Rural areas still have awful broadband
Broadband news now, and people who live in rural areas are being shafted on broadband speed, still!
They're only getting a fifth of the typical advertised broadband speed, which is going to pile pressure on the advertisements that are being run by broadband providers.
The Local Government Association (LGA) has hit out against the speeds that are being advertised, saying that they don't represent a true reflection of what people in the country are getting.
Official government data shows that the slowest connection is in Na h-Eileanan an Iar in Scotland, who get a fixed broadband speed of 5.6 Mb/s, which is less than fifth of the typical (up to) 30 Mb/s speeds which you see in adverts from ISPs.
Following them are Argyll and Bute (8.5 Mb/s) and Carmarthen East and Dinefwr (8.8 Mb/s).
If you live in Great Grimsby, you're getting a top speed of 46.8 Mb/s, and that allows providers to show that in their adverts, which will be a kick in the teeth if you're getting your internet from a drip.
Imagine living in a rural area with a crappy connection, trying to watch Netflix at peak time, while everyone else is trying to use the internet as well.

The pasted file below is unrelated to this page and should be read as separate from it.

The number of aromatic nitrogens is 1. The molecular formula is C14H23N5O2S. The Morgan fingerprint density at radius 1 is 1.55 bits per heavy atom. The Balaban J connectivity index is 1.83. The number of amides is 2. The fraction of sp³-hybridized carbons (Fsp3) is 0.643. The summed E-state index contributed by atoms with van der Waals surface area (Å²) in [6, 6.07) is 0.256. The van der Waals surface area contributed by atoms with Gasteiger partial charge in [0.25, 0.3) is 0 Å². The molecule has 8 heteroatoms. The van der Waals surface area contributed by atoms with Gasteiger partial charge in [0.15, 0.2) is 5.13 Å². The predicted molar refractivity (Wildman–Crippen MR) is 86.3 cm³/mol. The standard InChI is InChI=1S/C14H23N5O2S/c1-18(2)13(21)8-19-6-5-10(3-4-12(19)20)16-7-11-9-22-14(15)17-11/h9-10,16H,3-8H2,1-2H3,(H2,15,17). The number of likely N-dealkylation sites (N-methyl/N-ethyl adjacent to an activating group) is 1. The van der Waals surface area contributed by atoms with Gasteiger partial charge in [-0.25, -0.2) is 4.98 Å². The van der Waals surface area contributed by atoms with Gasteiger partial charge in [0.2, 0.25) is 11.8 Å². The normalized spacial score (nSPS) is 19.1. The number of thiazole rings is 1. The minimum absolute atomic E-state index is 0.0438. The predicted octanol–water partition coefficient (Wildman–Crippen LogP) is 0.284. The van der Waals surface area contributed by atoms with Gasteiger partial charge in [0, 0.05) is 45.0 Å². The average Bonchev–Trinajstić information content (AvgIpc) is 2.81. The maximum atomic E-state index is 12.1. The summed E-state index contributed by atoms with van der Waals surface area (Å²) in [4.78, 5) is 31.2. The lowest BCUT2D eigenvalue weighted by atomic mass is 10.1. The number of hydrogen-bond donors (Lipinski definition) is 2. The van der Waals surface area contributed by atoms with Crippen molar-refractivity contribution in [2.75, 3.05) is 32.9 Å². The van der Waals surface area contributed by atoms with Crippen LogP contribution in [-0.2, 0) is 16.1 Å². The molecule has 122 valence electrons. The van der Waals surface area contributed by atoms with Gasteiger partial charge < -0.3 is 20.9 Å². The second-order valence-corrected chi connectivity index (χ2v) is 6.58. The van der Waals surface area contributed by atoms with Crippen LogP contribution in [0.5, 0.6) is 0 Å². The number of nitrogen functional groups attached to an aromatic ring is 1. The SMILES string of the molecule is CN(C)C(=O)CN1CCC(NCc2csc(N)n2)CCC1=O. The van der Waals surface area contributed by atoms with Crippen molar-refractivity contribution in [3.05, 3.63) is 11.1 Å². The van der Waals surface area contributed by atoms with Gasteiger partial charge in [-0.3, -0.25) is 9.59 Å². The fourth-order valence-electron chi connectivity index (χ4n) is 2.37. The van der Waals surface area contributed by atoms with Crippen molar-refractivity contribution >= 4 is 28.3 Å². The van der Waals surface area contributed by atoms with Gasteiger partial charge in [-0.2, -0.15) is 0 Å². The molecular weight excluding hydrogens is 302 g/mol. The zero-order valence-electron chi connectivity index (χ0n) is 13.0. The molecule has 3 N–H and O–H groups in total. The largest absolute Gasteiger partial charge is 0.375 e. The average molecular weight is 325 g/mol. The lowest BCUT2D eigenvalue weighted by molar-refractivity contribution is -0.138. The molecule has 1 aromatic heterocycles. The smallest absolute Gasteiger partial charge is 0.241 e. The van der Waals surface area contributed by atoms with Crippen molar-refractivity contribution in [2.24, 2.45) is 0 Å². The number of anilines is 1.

If the Advertising Standards Authority (ASA) manages to change the rules around broadband adverts, then we should see a more accurate reflection of what speeds we can get, rather than looking at what the top 10% receive.
Cllr Mark Hawthorne, Chairman of the LGA's People and Places Board, said: "Councils are working hard to ensure everyone has good quality internet access."
"The headline 'up to' download speed, which can be advertised legally, is misleading and does not reflect the reality of broadband service received across the country."
"Broadband users deserve greater honesty and openness about the download and upload speeds they are likely to receive depending on their location."